The Producer Price Index, which measures inflation pressures before they reach the consumer, was up 2 percent last month, the biggest advance since a similar increase in November 1974, the Labor Department reported Tuesday.
Economists had been expecting a rebound in wholesale prices following two months of big declines. However, the 2 percent jump was four times bigger than the 0.5 percent increase they had forecast. Even excluding volatile energy and food prices, core inflation posted a 1.3 percent advance, the biggest jump in 26 years.
In other economic news, construction of new homes and apartments increased by 6.7 percent in November to a seasonally adjusted annual rate of 1.588 million units. However, in a sign of the troubles still besetting the housing industry, applications for permits to build new homes fell for a 10th consecutive month.
The report on wholesale prices was in stark contrast to last week's report that consumer prices were flat in November, the third straight month of price relief at the retail level.
The big difference was energy costs, which fell in the consumer survey but were up 6.1 percent in the November survey of wholesale prices.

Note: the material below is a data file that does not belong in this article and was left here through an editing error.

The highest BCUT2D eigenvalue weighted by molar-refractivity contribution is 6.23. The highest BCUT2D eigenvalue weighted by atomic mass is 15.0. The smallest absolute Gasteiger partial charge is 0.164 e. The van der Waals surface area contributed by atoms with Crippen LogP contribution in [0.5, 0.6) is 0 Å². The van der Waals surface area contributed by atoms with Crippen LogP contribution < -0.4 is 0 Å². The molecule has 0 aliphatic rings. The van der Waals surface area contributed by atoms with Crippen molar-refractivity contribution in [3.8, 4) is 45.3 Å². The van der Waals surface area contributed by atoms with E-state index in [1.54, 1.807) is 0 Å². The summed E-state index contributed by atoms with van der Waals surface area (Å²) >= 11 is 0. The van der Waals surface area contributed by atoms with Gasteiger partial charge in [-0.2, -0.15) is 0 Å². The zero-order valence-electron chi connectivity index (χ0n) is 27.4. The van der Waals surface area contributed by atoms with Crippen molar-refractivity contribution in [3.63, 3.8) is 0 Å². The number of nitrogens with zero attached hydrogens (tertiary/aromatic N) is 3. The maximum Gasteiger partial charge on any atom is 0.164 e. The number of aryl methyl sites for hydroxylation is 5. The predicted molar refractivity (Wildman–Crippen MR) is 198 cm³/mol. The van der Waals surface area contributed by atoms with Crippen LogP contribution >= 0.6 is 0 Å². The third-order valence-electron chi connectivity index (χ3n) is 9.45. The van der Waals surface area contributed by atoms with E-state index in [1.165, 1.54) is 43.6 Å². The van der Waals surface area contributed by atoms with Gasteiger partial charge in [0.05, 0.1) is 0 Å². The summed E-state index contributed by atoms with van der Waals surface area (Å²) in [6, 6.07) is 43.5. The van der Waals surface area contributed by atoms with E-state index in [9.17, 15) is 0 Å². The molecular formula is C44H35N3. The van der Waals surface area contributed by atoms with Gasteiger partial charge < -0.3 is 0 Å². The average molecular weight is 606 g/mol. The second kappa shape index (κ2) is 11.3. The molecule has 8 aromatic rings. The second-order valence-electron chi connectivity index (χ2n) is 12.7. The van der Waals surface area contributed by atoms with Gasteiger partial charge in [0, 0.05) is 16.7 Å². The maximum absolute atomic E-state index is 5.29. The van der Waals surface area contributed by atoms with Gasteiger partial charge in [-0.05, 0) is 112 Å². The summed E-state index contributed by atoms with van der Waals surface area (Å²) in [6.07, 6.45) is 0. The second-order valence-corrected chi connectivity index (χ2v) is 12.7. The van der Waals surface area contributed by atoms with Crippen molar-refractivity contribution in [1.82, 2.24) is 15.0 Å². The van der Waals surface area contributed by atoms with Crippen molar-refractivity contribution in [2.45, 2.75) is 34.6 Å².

The rise in wholesale energy costs was led by a 17.9 percent jump in gasoline prices, the biggest increase since June 2000. Natural gas for home use, home heating oil and diesel fuel costs all posted big gains at the wholesale level as well.
The performance of wholesale prices was certain to raise concerns about whether more price pressures are in the pipeline. Federal Reserve officials last week left interest rates unchanged at their final meeting of the year but said they continued to be worried about inflation pressures.
The 2 percent rise in wholesale inflation followed four straight months of benign readings including outright big declines of 1.3 percent in September and 1.6 percent in October.
In those months, energy prices were falling sharply, a situation that reversed in November.
Food costs showed a small 0.1 percent rise last month after a big 0.8 percent decline in October as increases in the price of dairy products, eggs and soft drinks offset declines in vegetable and fruit prices.
The 1.3 percent rise in core wholesale inflation, which excludes energy and food, followed a big 0.9 percent drop in October and was the biggest one-month gain since a similar 1.3 percent rise in July 1980.
The increase in the core rate of inflation was led by a record 13.7 percent jump in the price of light trucks, a category that includes sport utility vehicles. The price of new passenger cars rose by 2.2 percent.